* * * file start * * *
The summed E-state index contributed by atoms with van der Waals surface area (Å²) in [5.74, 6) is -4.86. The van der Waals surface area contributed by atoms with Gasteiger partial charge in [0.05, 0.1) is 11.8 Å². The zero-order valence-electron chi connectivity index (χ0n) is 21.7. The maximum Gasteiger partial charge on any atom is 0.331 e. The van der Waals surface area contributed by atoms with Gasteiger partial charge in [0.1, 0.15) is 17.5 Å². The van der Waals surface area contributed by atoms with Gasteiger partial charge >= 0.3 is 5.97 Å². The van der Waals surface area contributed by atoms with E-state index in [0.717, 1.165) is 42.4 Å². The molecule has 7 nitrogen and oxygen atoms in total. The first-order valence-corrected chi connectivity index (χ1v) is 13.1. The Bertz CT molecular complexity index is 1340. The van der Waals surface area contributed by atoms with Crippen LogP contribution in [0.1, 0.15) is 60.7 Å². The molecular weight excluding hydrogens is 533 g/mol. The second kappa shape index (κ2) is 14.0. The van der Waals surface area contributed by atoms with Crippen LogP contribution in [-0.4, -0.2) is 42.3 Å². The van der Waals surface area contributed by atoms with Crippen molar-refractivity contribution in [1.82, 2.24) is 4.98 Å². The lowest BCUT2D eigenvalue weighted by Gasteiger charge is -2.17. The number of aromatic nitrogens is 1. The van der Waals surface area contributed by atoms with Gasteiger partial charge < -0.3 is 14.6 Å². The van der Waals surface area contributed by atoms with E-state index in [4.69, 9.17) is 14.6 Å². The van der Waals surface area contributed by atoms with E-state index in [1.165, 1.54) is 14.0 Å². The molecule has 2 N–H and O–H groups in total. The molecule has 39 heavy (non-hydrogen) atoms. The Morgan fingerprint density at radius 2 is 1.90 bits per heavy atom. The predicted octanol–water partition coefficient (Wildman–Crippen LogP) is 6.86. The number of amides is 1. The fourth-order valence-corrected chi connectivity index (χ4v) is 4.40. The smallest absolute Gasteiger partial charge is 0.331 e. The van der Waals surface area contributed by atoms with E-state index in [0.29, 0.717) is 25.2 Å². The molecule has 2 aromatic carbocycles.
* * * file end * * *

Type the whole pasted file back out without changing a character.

The summed E-state index contributed by atoms with van der Waals surface area (Å²) in [5.74, 6) is -4.86. The van der Waals surface area contributed by atoms with Gasteiger partial charge in [0.05, 0.1) is 11.8 Å². The zero-order valence-electron chi connectivity index (χ0n) is 21.7. The maximum Gasteiger partial charge on any atom is 0.331 e. The van der Waals surface area contributed by atoms with Gasteiger partial charge in [0.1, 0.15) is 17.5 Å². The van der Waals surface area contributed by atoms with Gasteiger partial charge >= 0.3 is 5.97 Å². The van der Waals surface area contributed by atoms with E-state index in [0.717, 1.165) is 42.4 Å². The molecule has 7 nitrogen and oxygen atoms in total. The first-order valence-corrected chi connectivity index (χ1v) is 13.1. The Bertz CT molecular complexity index is 1340. The van der Waals surface area contributed by atoms with Crippen LogP contribution in [0.1, 0.15) is 60.7 Å². The molecular weight excluding hydrogens is 533 g/mol. The second kappa shape index (κ2) is 14.0. The van der Waals surface area contributed by atoms with Crippen LogP contribution in [-0.4, -0.2) is 42.3 Å². The van der Waals surface area contributed by atoms with Crippen molar-refractivity contribution in [1.82, 2.24) is 4.98 Å². The lowest BCUT2D eigenvalue weighted by Gasteiger charge is -2.17. The number of aromatic nitrogens is 1. The van der Waals surface area contributed by atoms with Gasteiger partial charge < -0.3 is 14.6 Å². The van der Waals surface area contributed by atoms with E-state index in [4.69, 9.17) is 14.6 Å². The van der Waals surface area contributed by atoms with E-state index in [1.165, 1.54) is 14.0 Å². The molecule has 2 N–H and O–H groups in total. The molecule has 39 heavy (non-hydrogen) atoms. The Morgan fingerprint density at radius 2 is 1.90 bits per heavy atom. The predicted octanol–water partition coefficient (Wildman–Crippen LogP) is 6.86. The number of amides is 1. The fourth-order valence-corrected chi connectivity index (χ4v) is 4.40. The smallest absolute Gasteiger partial charge is 0.331 e. The van der Waals surface area contributed by atoms with E-state index in [0.29, 0.717) is 25.2 Å². The molecule has 2 aromatic carbocycles.